IN PoCUS project to facilitate closer-to-home ultrasound-based assessment and diagnosis in rural BC

The Rural Coordination Centre of BC (RCCbc) is supporting and facilitating rural physician involvement in the Intelligent Network for Point of Care Ultrasound (IN PoCUS) project, a new initiative that seeks to train rural healthcare providers in PoCUS skills and equip them with a wi-fi enabled handheld ultrasound probe. In addition to building local imaging capacity in rural BC, the project also seeks through its participants to build an anonymized database of ultrasound images for provincial reference. The IN PoCUS group recently issued a call for participants and received an enthusiastic response from interested rural physicians across BC, getting the project off to a promising start. 

This work is being led by Dr. Virginia Robinson, an experienced rural provider who has taught PoCUS to her peers over the past 6 years. “The focus of IN PoCUS is to improve rural physician use of point of care ultrasound as a tool to support in-community diagnosis,” says Dr. Robinson. “Imaging quality for handheld probes has greatly improved, making ultrasound scanning in rural and remote communities both attainable and affordable.” By equipping rural healthcare providers with the knowledge and means to use PoCUS in their local clinics, remote community clinics, and emergency departments, IN PoCUS expands the ability of rural physicians to diagnose select conditions in a timely manner in low resource settings.  

For example, the usefulness of PoCUS is especially evident now during the Covid-19 pandemic. Italian physicians reported that ultrasound can be an effective diagnostic tool for detecting the SARS-CoV2 virus – the presence of B lines in the scan are more sensitive than the first nasopharygeal swab for positive identification, which is only 71 per cent sensitive in the most recent trials. Having local ultrasound capacity during the pandemic will enable BC rural healthcare providers to be more confident in their assessments of potential Covid-19 cases, without relying solely on nucleic acid tests which must be shipped out of the community and processed at a certified laboratory.   

Two types of handheld probes are available to participants in the IN PoCUS project: a cardiothoracic model and a curvilinear model (FAST/OB which can also be used for cardiothoracic applications). Participants will be reimbursed by RCCbc $5,500 towards the purchase price of the probe. Training in the use of the probe for specific types of scans will be offered by the IN PoCUS group; in exchange for receiving a probe and PoCUS training, project participants are asked to submit 25 to 50 of their ultrasound images for use in a provincial database that will be a repository for reference and research purposes. “Our partners, Providence Health, Change Health Care, and UBC, will anonymize and add the images to the database – rural physicians will only be required to select and submit their scans,” notes Dr. Robinson. “Having a repository of images on a secure system that can be shared with any specialist in the province for immediate feedback and consultation will be an invaluable resource in the years to come. Finally, we will have our own PACS system to discuss our images with colleagues.”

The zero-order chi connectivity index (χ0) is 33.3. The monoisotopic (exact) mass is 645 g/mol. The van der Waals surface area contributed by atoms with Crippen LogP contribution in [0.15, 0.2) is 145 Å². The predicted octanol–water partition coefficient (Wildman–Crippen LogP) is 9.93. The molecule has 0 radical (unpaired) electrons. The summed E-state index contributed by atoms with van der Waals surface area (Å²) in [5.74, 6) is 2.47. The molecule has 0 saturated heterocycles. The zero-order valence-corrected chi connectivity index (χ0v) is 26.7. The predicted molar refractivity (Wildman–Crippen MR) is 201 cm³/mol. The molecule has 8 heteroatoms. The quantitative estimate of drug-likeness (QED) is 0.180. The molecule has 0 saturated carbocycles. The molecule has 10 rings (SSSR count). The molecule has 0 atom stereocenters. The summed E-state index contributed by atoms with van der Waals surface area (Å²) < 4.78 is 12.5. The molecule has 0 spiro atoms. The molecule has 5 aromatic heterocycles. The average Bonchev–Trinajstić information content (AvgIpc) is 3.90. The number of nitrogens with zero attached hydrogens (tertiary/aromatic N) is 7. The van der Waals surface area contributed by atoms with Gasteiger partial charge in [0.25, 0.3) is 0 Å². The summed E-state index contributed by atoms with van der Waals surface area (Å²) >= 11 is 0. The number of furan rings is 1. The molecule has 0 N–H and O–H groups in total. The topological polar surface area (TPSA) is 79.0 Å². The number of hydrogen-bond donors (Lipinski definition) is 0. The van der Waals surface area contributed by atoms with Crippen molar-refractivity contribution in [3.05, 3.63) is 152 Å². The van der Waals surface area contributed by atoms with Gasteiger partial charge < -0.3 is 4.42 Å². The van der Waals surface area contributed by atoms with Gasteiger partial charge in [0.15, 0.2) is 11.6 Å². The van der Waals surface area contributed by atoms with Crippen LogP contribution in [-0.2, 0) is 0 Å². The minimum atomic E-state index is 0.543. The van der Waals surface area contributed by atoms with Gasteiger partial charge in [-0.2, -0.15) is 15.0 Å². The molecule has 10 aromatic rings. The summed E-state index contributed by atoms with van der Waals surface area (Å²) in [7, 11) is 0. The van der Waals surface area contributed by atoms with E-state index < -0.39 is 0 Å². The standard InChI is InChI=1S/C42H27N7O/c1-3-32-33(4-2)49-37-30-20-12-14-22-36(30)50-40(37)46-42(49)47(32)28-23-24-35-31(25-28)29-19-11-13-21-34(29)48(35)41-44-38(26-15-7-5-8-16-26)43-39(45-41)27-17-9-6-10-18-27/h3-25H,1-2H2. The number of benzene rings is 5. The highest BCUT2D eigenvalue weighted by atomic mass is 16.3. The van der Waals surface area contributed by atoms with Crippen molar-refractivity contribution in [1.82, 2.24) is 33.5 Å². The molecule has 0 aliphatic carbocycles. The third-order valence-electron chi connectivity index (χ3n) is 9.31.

IN PoCUS will also work with project participants in collecting data and feedback to inform the development of a rurally relevant and supportive artificial intelligence (AI) tool that will eventually be integrated into the handheld ultrasound probes. The AI will primarily support a PoCUS user in obtaining the best images required for the task. Building the AI tool in collaboration with front line BC rural physicians will help ensure that supports are useful and effective in BC’s rural and remote context.   

If you would like to learn more about this project, please contact Tracey DeLeeuw at 


The InPoCUS project is one of several initiatives of Canada’s Digital Technology Supercluster, a collaborative group of diverse organizations including some of Canada’s biggest names in healthcare, communications, natural resources, technology, and transportation. INPoCUS specifically aims to: 

  • resolve heterogeneity in a vendor-neutral space and offer standardization of imaging interpretation across any PoCUS transducer platform. 
  • be socially accountable by offering first trimester ultrasounds as close to home as possible, and reducing the significant economic and emotional burdens involved in obtaining a scan.  
  • leverage unique medical expert support – including data libraries – to transparently and independently validate AI algorithms.  
  • be the first to offer an obstetric AI on PoCUS.  

INPoCUS will support rural healthcare in BC by: 

  • healthcare delivery network integration. This project leverages Canada’s unique healthcare environment to create leadership in networking democratized medical imaging. INPoCUS will help leverage the maximal benefits of these networks and technologies for the benefit of all Canadians 
  • healthcare capacity building for remote communities. By directly involving RCCBc and consulting with the First Nations Health Authority, we ensure that the communities with perceived highest benefit will have access to project results.  
  • developing Canadian leadership in telehealth sector.  
  • directly channeling benefits to remote communities through healthcare capacity building and improved patient outcomes, which in turn provides infrastructure for rural-based economic activities.  
  • establishing BC as a leader in imaging AI. 

INPoCUS is a partnership of the following organizations:  

Learn more about INPoCUS on the Canadas Digital Technology Supercluster web site.